The collaboration between the EU and Nigeria to rout terrorism came barely a week after a global alliance, championed by the United States, committed itself to assist Nigeria and other West African countries to combat insurgency, according to reports by Nigeria's ThisDay newspaper on Friday.
The report added that a communiqué issued on Thursday after the seventh Nigeria-EU ministerial dialogue held virtually on Wednesday, the EU also expressed its willingness to step up assistance to the Multinational Joint Task Force (MNJTF) to defeat terrorism in the Lake Chad basin and West Africa.
The dialogue was co-chaired by Nigeria’s Minister for Foreign Affairs, Mr. Geoffrey Onyeama, who represented President Muhammadu Buhari, and the EU High Representative for Foreign Affairs and Security Policy and Vice President of the European Commission, Mr. Josep Borrell.
According to the 10-page communiqué, the two parties condemned the horrific abuses committed by non-state armed groups and acknowledged the efforts to reduce the threat.
The communiqué read in part: “Both sides acknowledge that in order to respond to the complex challenges in the Lake Chad Basin region, a truly integrated approach is needed, linking political, security, environmental and development efforts and ensuring provision of humanitarian assistance in a principled manner.
“Both sides expressed their support for the implementation of the AU’s Lake Chad Regional Stabilisation Strategy in close coordination with all key actors, including the AU and the United Nations.
“The EU expressed willingness to continue working closely together through the Multinational Joint Task Force (MNJTF) as part of an integrated response to the crisis, and in line with relevant Security Council resolutions. The EU called for better cooperation between MNJTF member states and increased operational activity.”
The European body acknowledged the significance of Nigerian leadership within the MNJTF and urged the federal government to take initiative to enhance the MNJTF’s efficiency.
The EU and Nigeria recognised the need for higher military pressure on armed terrorist groups, in compliance with humanitarian law, for the return of peace in the Lake Chad region.
It added: “Both sides intend to work together to prevent further violence in the North-west and the Middle-Belt, particularly through the implementation of the National Livestock Transformation Plan.
“Both sides recognised that maritime security challenges in the Gulf of Guinea require concerted efforts of all stakeholders, and noted that Nigeria demonstrated strong resolve to tackling the threats in its territorial waters and exclusive economic zone.”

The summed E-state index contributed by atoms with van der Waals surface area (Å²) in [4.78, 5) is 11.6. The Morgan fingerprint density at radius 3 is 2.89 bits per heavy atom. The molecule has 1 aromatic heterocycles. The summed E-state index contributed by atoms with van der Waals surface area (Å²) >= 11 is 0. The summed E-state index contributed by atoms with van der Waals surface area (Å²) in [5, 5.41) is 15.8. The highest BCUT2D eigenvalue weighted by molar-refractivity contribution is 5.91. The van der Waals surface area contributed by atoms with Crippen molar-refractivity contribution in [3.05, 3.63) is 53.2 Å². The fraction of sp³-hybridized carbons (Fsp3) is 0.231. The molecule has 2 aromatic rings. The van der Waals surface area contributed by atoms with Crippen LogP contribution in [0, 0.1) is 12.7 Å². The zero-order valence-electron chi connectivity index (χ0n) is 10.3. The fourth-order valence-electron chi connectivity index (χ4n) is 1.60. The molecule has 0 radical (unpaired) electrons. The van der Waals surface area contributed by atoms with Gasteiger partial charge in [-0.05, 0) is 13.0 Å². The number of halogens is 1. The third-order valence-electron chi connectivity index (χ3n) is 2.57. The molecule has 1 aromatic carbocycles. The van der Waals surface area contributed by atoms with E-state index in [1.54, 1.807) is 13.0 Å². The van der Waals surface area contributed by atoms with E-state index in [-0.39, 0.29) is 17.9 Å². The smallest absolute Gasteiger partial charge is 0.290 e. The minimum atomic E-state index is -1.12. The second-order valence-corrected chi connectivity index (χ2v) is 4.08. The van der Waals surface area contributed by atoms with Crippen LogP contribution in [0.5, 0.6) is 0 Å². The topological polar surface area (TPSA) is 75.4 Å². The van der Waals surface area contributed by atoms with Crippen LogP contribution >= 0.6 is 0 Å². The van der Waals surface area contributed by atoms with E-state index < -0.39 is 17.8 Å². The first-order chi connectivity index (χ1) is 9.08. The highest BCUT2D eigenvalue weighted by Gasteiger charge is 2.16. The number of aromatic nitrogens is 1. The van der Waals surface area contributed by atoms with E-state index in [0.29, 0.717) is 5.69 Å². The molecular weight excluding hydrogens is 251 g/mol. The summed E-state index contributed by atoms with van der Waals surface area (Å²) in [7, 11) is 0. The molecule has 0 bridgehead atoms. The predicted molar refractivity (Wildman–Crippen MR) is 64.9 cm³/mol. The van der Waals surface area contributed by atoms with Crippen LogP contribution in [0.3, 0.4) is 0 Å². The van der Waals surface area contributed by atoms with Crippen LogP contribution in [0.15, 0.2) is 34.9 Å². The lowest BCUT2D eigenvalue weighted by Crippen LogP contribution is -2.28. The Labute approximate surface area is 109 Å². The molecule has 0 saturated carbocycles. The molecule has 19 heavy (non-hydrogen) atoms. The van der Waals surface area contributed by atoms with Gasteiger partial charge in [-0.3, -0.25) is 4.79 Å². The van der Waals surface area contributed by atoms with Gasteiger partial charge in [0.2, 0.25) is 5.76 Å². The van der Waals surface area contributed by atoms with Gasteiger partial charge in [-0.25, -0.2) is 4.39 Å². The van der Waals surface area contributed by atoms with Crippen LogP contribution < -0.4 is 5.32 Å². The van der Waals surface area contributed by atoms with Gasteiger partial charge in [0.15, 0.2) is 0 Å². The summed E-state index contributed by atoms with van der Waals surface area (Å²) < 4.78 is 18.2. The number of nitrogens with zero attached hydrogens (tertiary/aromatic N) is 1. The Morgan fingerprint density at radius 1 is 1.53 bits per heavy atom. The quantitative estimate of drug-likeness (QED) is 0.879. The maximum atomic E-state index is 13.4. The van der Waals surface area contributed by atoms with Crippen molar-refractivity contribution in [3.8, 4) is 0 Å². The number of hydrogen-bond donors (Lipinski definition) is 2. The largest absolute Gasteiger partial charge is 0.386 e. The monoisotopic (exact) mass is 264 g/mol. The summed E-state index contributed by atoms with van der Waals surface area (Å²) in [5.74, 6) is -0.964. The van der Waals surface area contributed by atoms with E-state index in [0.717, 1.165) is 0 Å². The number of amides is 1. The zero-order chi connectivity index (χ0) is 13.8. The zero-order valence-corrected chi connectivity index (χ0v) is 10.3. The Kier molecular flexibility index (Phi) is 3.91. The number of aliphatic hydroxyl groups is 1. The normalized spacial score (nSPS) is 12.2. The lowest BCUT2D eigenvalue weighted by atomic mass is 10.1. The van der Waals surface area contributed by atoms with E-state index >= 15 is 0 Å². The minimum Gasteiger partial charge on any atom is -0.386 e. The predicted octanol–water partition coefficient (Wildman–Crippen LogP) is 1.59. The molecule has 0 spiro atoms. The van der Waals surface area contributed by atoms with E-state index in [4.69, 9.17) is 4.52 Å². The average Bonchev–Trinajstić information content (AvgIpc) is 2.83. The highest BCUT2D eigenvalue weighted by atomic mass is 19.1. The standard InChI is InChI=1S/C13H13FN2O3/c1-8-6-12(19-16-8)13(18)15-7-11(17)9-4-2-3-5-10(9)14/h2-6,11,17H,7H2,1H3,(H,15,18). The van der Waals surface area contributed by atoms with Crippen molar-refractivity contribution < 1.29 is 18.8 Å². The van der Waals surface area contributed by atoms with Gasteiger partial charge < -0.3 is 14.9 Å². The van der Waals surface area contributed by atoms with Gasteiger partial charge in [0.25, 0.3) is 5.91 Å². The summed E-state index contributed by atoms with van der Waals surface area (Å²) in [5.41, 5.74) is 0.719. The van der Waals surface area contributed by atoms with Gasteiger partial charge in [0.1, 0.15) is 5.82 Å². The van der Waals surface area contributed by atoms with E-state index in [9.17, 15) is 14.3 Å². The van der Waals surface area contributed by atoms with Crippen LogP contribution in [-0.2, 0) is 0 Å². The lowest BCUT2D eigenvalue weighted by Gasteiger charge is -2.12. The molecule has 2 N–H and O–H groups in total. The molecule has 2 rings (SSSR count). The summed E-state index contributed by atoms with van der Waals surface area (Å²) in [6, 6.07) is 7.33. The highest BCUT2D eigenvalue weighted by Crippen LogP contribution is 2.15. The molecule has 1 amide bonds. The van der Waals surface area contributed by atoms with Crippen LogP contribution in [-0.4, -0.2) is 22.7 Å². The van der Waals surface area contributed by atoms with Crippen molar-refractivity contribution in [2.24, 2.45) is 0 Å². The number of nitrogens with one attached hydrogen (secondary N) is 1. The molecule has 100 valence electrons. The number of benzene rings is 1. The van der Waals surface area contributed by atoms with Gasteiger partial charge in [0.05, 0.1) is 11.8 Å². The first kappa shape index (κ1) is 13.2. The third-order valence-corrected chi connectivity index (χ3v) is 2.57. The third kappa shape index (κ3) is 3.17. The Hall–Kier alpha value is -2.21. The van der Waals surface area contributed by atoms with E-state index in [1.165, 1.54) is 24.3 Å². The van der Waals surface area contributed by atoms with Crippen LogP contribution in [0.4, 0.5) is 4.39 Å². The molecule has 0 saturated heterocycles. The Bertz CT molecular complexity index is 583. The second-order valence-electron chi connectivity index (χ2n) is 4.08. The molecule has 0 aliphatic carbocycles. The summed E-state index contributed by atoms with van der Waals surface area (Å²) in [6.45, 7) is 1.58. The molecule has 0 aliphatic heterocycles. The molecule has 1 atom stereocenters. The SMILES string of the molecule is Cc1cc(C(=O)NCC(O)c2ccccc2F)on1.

The EU and Nigeria expressed resolve to intensify collaboration and coordination, even with neighbouring countries, and to continue the implementation of the Yaoundé Architecture to fight transnational organised crime in the maritime domain.
Following the recent #EndSARS protests, EU and Nigeria reiterated the importance of respecting human rights, including the right to peaceful demonstrations and freedom of expression within the context of law and constitution.
The EU expressed condolences to the casualties and stressed the need to bring the perpetrators of violence to justice.
Both sides acknowledged the importance of delivering on genuine reforms, including of the police, through a process characterised by engagement of all stakeholders, local ownership, transparency and accountability.
Both EU and Nigeria acknowledged the concrete efforts and response of the federal government in addressing the #EndSARS movement demands, including the setting up of independent bodies to investigate complaints of police brutality or related extra-judicial killings, with a view to delivering justice for all victims of the dissolved SARS and other police units.
This, they said, also included civilian brutality to policemen and damages done to private and public properties and investments.
They expressed commitment to continue supporting efforts to address Nigeria’s peace and security challenges, and to respond to the humanitarian needs, in particular in the North-east, North-west, Middle Belt, Niger Delta and the Gulf of Guinea.
On the economy, they reaffirmed their support for the modernisation of the World Trade Organisation in order to preserve and strengthen the multilateral rule-based order.
They also welcomed Dr. Ngozi Okonjo-Iweala, being the candidate recommended for the appointment as next director-general of the WTO, while the body also hopes the appointment would follow in due course.
The EU welcomed the signature by Nigeria of the African Continental Free Trade Area (AfCFTA) Agreement.
They also noted the importance of continental and regional economic integration and the EU reiterated its support for this transformative process for the African continent.